The problem is that the game tries to set atmosphere through its numerous cinematics rather than the actual gameplay. There's barely a 10-minute length of game that doesn't have a cut-scene interrupting it. Cut-scenes can be nice rewards for a hard level or something to set a mood - but here they're used to pretty much tell the story. That's exactly what I mean when I say they don't utilize the medium. The plot in a game doesn't have to be spelled out to the player. It can be part of the fabric of the world they play in; hints in the world itself. Done right (like in Portal 2, for example), and the story can be told from actually playing rather than watching a movie disguised as a game.

The atmosphere and story problems extend to the level design. That's not just how everything looks, but how the player can function in this world. In terms of random-creepy-things-lying-about, such as dead goats and human cadavers, the game has plenty. But there's something about the way the levels are formed which is just boring. This is hard to explain because Dead Space, for instance, isn't so different. Levels being constricted is necessary for survival horror. You can't have too much freedom to move. You need to feel suffocated. You need to want to get out of whatever place you're stuck in. So maybe the problem with Resi 5 is just the setting; maybe it's because it's sunlight most of the time and whenever something big with a chainsaw rushes towards me I can see where it's coming from. Maybe they just picked the wrong kind of backdrop.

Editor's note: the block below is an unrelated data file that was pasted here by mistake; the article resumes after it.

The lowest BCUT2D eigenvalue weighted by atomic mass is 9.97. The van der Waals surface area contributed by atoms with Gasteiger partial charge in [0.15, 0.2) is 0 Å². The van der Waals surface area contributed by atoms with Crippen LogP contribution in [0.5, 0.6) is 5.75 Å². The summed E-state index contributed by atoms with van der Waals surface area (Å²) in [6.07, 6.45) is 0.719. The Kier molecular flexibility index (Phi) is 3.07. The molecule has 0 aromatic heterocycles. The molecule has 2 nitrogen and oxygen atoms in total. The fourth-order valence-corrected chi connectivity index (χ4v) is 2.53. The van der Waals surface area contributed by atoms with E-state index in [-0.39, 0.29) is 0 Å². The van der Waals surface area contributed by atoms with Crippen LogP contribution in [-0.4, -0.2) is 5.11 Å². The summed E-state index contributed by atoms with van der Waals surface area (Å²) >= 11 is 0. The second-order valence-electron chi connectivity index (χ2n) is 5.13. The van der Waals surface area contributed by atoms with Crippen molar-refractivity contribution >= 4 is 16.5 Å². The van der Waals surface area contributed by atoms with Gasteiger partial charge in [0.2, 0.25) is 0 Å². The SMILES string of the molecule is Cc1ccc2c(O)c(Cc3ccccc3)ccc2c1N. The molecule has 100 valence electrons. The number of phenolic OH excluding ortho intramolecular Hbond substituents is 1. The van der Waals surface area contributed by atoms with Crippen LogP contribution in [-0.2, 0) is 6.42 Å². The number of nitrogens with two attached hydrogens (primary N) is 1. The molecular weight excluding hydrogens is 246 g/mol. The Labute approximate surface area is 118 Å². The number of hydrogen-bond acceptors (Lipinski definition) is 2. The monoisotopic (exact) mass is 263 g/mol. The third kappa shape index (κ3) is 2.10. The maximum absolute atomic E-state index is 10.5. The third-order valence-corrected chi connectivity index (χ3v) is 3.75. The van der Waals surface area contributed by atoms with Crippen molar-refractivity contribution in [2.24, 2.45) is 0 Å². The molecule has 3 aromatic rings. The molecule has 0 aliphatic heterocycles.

But I'd like to delve deeper than that. I keep choosing Dead Space as an alternative because it's the most recent survival horror game I've played and I think it does the same things better. So, sure, both games have constricted level designs, but if you look at Dead Space, the game constantly puts you in front of something overwhelming. Just looking into space and the emptiness that threatens to overtake you, or a hint of something running in the corner of your eye. And in most cases you have to double back throughout a level... the place feels like a spaceship you need to navigate through. The story is told better through the level, and it is rich in atmosphere. Resident Evil 5 does have the required constricted level design, but where Dead Space comprises of a straight line which branches off into several interconnected straight lines, Resi 5 is just one line.

The game, probably because of engine limitations, doesn't let you see a lot, either. What you do see looks great, but your view is often blocked by crates, or trains, or buildings. When you get some breathing room, there's nothing to see... they don't use the space to make you fear or feel anything. The places are just places. So it's not just the setting that doesn't work for the genre. They could have worked fear into it. A zombie is just as frightening in the day as it is at night (just watch Walking Dead if you don't believe me). It seems that in terms of level design more focus was given to how shiny things looked and how smoothly it played than making the game evoke any actual emotions through its levels.

This journal entry will be continued in Part 2!